This Carpathian spruce topped violin has a gorgeous European maple back, sides, and neck, and it's all delivered in a solid, attractive, full-suspension case. As would be expected from this combination of woods, the tone is focused and articulate, yet it has a bit of a throaty character to it, and it has great volume and balance as you can hear for yourself in these clips by superb violinist Richard DiAdamo. These are unedited clips from a handheld recorder, performed in my living room.
|Construction commences with the joining of the front and back plates with hot hide glue. The sides are thicknessed, then bent over heated pipes to the desired shape. Corner and end blocks are temporarily glued to an external form with hot glue, and the blocks are sanded to shape.|
|The "C"s are glued in first and allowed to dry. Then the balance of the ribs are glued in place. The linings are bent and cut into strips. The upper half of the internal form is removed, and the top linings are glued in.|
|A washer is utilized to mark the top's overhang, and it's cut to shape and the edge is thicknessed with a router. A duplicating carver is used to remove excess wood, and an overhead router begins to define the recurve.|
|The purfling slot is cut with Dremel and a sharp knife, and the purfling is glued in. A scraper is the primary tool utilized to bring the exterior of the top to its final shape. Thicknessing holes are drilled in the back side, and a plane is used to remove excess wood.|
|A scraper and sandpaper are then used to bring the top close to its final thickness. The top is graduated by juggling the parameters of weight, thickness, and stiffness, the latter evaluated by studying a visual laptop dislpay of the tonal characteristics. The edge is rounded to its final shape. The f-holes are marked,|
|and cut using a plethora of tools. The bass bar is marked, fitted, and glued in place. The upper half of the corner blocks are reduced in size and weight. The neck outline is marked on a superb maple blank, and the neck is cut to shape.|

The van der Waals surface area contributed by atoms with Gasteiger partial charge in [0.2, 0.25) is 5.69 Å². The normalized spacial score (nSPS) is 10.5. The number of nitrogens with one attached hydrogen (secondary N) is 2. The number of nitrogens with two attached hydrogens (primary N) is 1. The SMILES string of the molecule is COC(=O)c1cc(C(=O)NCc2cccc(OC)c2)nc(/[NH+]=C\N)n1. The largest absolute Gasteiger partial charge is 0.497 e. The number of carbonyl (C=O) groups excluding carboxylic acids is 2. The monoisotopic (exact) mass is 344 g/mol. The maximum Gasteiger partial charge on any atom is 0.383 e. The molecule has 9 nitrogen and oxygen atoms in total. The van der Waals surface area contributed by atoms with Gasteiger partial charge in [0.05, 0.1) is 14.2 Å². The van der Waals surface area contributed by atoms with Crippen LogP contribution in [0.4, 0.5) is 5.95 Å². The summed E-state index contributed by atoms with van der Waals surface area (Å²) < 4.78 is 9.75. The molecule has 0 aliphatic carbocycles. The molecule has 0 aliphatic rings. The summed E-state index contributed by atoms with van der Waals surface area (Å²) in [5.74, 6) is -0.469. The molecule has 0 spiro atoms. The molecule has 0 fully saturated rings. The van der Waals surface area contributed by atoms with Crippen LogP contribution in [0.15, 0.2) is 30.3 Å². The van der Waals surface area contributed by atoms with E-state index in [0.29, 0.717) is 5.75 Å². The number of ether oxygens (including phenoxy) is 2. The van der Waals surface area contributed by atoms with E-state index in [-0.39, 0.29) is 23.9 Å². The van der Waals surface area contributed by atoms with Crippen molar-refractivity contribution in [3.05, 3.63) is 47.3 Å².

|The bass bar is tap tuned to bring the top back to the original pitch. Hot hide glue is applied to the mating surfaces of the ribs and tops and allowed to dry. The parts are clamped together, and the glue is re-activated with a jet of steam. The instrument is removed from the form, and the back linings are bent and glued in place. The scroll and pegbox are laid out on the partially cut neck blank.|
|A bandsaw is first used to remove excess wood, followed by a handsaw. The pegbox is hollowed, then the scroll is carved with an assortment of gouges.|
|The neck and scroll is further defined with gouges, knives, chisels, scrapers, and sandpaper.|
The neck mortise is cut, and the neck is glued to the body. The violin's shape is marked onto the back blank, and it's cut to shape and the edge is defined on the router table.
|A homemade duplicating carver is again used to remove excess wood. The purfling groove is cut, and purfling is bent and glued in with hot hide glue. The back is refined with a scraper. Thicknessing holes are bored, and wood is removed from the interior first with a plane,|
|then with a scraper and sandpaper. Again, the parameters of thicknesss, weight, and stiffness are juggled to arrive at a plate with the proper tonal properties. The back is glued on with hot hide glue. At this point, the violin is structurally complete and ready for final sanding and finishing.|
|When the sanding is complete and the pores are filled, I begin brushing on colored coats of finish. When I've reached the desired hue, I switch over to clear varnish. Either one day or two elapse between coats, depending on drying conditions. When all the finish is on, the instrument is allowed to cure before it's rubbed out and set up.|
|When the varnish is fully cured, it's wet-sanded with Micro Mesh paper, then rubbed to a soft glow with oil and rottenstone. The fingerboard is glued to the neck. A morning of setup, and this one is ready to go.|